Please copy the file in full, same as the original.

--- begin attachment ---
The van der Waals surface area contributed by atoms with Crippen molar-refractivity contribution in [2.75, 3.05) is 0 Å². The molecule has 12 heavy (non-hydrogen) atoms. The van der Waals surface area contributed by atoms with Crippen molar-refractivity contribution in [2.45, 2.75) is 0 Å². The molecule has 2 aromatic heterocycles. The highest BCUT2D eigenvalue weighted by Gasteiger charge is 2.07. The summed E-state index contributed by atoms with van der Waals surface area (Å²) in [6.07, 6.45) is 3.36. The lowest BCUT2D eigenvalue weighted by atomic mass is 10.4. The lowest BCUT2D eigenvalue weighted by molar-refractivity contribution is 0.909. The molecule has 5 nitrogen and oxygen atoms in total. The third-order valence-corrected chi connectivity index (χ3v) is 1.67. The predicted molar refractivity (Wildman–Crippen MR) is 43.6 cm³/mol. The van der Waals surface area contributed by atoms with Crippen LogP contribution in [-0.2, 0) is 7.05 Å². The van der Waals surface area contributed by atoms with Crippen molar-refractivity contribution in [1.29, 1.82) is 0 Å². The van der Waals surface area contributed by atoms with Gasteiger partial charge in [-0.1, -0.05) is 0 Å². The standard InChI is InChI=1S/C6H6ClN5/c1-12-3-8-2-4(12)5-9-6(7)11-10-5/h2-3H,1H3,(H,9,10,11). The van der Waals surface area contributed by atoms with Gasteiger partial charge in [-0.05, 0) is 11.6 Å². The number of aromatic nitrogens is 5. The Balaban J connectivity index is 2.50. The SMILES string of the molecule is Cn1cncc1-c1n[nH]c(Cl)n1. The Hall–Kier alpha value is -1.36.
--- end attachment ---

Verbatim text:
The van der Waals surface area contributed by atoms with Crippen molar-refractivity contribution in [2.75, 3.05) is 0 Å². The molecule has 12 heavy (non-hydrogen) atoms. The van der Waals surface area contributed by atoms with Crippen molar-refractivity contribution in [2.45, 2.75) is 0 Å². The molecule has 2 aromatic heterocycles. The highest BCUT2D eigenvalue weighted by Gasteiger charge is 2.07. The summed E-state index contributed by atoms with van der Waals surface area (Å²) in [6.07, 6.45) is 3.36. The lowest BCUT2D eigenvalue weighted by atomic mass is 10.4. The lowest BCUT2D eigenvalue weighted by molar-refractivity contribution is 0.909. The molecule has 5 nitrogen and oxygen atoms in total. The third-order valence-corrected chi connectivity index (χ3v) is 1.67. The predicted molar refractivity (Wildman–Crippen MR) is 43.6 cm³/mol. The van der Waals surface area contributed by atoms with Crippen LogP contribution in [-0.2, 0) is 7.05 Å². The van der Waals surface area contributed by atoms with Crippen molar-refractivity contribution in [1.29, 1.82) is 0 Å². The van der Waals surface area contributed by atoms with Gasteiger partial charge in [-0.1, -0.05) is 0 Å². The standard InChI is InChI=1S/C6H6ClN5/c1-12-3-8-2-4(12)5-9-6(7)11-10-5/h2-3H,1H3,(H,9,10,11). The van der Waals surface area contributed by atoms with Gasteiger partial charge in [-0.05, 0) is 11.6 Å². The number of aromatic nitrogens is 5. The Balaban J connectivity index is 2.50. The SMILES string of the molecule is Cn1cncc1-c1n[nH]c(Cl)n1. The Hall–Kier alpha value is -1.36.